It’s a hobby that many Baby Boomers were taught as kids and have carried on throughout their lives and now researchers have claimed knitting is making a comeback – with its soothing abilities doing wonders for mental health.
Knitting has long been a favourite pass time for many over-60s and it seems the trend is catching on again now, with people of all ages giving it a go for its therapeutic benefits.
Speaking to The Daily Telegraph about the calming hobby, neuroscientist Dr Sarah McKay said many are taking it up for stress relief, using it as a form of meditation to ease worrying thoughts.
“The benefits of meditation include reduced stress and tension and it’s very calming,” she told the news outlet. “You focus on breathing and it offers people a slow, gentle and repetitive focus.
“Knitting by default does that for you because it’s repetitive, it’s very gentle and soothing and for many people it’s a ways of tapping into that slow rhythm especially in a hyper-connected and technological world we live in.”
In fact, according to a study published in the British Journal of Occupational Therapy, there are many great psychological and social benefits.
Meanwhile, those that knitted in groups were also recorded as having an increased level of happiness and improved communication with others.
But those aren’t the only benefits of knitting, with University of Sydney Visual Art and Design lecturer Dr Marianne Hulsbosch claiming it is a way of reminiscing on one’s childhood.
In a chat with The Daily Telegraph, Hulsbosch said the “tactile” activity slows down the mind and allows other thoughts to enter.
“Just remember textiles are the very first material you come into contact with when you’re born and it is the last material you are wrapped in when you leave this world so textiles literally weave a thread throughout your life,” she said.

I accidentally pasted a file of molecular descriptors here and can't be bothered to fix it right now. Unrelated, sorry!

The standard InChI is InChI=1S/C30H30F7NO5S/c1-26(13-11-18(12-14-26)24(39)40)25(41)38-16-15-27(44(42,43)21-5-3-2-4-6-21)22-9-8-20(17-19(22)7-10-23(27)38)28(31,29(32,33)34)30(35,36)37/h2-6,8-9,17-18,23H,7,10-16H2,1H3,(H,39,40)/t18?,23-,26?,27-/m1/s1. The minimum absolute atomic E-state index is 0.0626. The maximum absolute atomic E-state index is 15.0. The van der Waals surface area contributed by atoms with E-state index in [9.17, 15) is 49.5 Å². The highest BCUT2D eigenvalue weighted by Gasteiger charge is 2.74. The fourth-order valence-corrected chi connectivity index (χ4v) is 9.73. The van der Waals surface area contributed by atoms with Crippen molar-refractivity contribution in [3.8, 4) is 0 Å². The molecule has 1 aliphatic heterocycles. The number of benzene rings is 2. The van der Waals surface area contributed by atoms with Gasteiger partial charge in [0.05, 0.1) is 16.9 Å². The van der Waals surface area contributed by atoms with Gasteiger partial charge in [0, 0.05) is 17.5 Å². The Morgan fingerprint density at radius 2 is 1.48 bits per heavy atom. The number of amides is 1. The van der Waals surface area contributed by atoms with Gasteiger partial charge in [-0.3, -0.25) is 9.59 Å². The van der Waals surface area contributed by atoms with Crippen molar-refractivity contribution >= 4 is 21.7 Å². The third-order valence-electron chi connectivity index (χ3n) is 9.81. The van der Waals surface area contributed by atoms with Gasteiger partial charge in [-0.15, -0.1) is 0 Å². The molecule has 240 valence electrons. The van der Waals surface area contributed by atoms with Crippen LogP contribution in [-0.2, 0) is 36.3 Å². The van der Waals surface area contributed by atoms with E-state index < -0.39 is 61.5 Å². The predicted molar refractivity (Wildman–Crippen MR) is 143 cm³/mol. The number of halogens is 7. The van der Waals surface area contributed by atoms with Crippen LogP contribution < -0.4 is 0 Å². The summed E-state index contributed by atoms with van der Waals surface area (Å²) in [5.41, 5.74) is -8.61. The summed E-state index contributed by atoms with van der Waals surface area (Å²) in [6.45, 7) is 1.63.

This isn’t the first time the benefits of knitting have been discussed, with recent research finding the hobby can reduce depression and anxiety, slow the onset of dementia and distract from chronic pain.
According to Knit for Peace, an organisation that knits for those in need, there is substantial evidence to suggest that knitting is beneficial to the mind and body. The British charity conducted an extensive review of previous studies and carried out a survey asking 1,000 members about their knitting experiences.
“There is an enormous amount of research showing that knitting has physical and mental health benefits” said the report, “that it slows the onset of dementia, combats depression and distracts from chronic pain.”
According to the charity’s survey, 92 per cent of respondents said knitting improved their health, 82 per cent said that knitting helped them relax and 92 per cent said that the hobby improved their mood.
Roughly 30 per cent claimed that knitting helped reduce anxiety and blood pressure, and 10.7 per cent of respondents said knitting helps them deal with chronic pain, relaxing muscles and relieving the pain of arthritis.
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